Though President Abraham Lincoln had signed the Emancipation Proclamation officially freeing slaves two years before in 1863, Texas resisted the order until Union soldiers, led by Major General Gorden Granger, marched into Galveston, Texas and announced that all enslaved citizens were free.
In “General Order No. 3,” General Granger read:
"The people of Texas are informed that, in accordance with a proclamation from the Executive of the United States, all slaves are free. This involves an absolute equality of personal rights and rights of property between former masters and slaves, and the connection heretofore existing between them becomes that between employer and hired labor."
A portmanteau of the words “June” and “nineteenth,” Juneteenth is also known as African American Independence Day and has been an official state holiday in Texas since 1890.
Though many communities across the United States already celebrate Juneteenth with barbeques, music, parades and prayer services, National Juneteenth Holiday Campaign founder, Ronald V. Myers Sr., hopes it will one day receive official national recognition.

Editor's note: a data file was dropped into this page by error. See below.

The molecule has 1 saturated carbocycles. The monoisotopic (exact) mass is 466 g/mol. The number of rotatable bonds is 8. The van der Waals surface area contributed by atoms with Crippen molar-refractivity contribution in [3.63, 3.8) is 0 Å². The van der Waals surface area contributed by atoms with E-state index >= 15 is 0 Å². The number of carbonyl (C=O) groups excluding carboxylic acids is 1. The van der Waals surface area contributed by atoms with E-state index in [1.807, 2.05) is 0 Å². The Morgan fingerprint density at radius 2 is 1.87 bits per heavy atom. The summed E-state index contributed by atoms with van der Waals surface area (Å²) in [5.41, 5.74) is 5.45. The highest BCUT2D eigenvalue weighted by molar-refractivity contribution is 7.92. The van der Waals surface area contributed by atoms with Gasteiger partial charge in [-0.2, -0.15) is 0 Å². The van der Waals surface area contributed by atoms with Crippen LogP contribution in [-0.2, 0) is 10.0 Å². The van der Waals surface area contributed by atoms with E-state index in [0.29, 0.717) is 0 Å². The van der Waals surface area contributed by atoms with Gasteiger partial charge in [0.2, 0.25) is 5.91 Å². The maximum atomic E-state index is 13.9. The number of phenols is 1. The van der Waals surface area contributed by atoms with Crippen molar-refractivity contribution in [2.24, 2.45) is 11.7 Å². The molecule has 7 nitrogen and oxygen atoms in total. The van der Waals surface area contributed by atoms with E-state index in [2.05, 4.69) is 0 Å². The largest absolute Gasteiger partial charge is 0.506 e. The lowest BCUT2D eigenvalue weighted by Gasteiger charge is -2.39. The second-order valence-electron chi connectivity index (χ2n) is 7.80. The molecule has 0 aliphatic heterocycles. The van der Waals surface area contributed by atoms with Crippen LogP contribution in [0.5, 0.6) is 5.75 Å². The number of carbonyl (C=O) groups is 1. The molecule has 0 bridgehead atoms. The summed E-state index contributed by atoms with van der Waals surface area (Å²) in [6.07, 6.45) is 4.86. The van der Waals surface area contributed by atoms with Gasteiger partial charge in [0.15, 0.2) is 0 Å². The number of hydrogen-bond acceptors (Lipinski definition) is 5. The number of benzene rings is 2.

"The annual observance of Juneteenth provides America with the greatest opportunity to bring about a constructive resolution to the history of the brutal enslavement of Americans of African descent and the racial conflicts that plague the nation,” Myers said in a release.
According to the Houston Chronicle, U.S. Sen. Kay Bailey Hutchison, a Texas Republican, intends to propose a measure officially recognizing June 19 as Juneteenth Independence Day.
"By observing this day, our nation will honor the role that Juneteenth has played in African American culture in Texas and throughout the country, and it will remind us that, in America, we are all blessed to live in freedom," Sen. Hutchison said.
Juneteeth Independance Day would be celebrated in a manner similar to Flag Day, in which government offices would observe the day but not close.
Forty-one out of 50 states have already passed bills observing Juneteenth.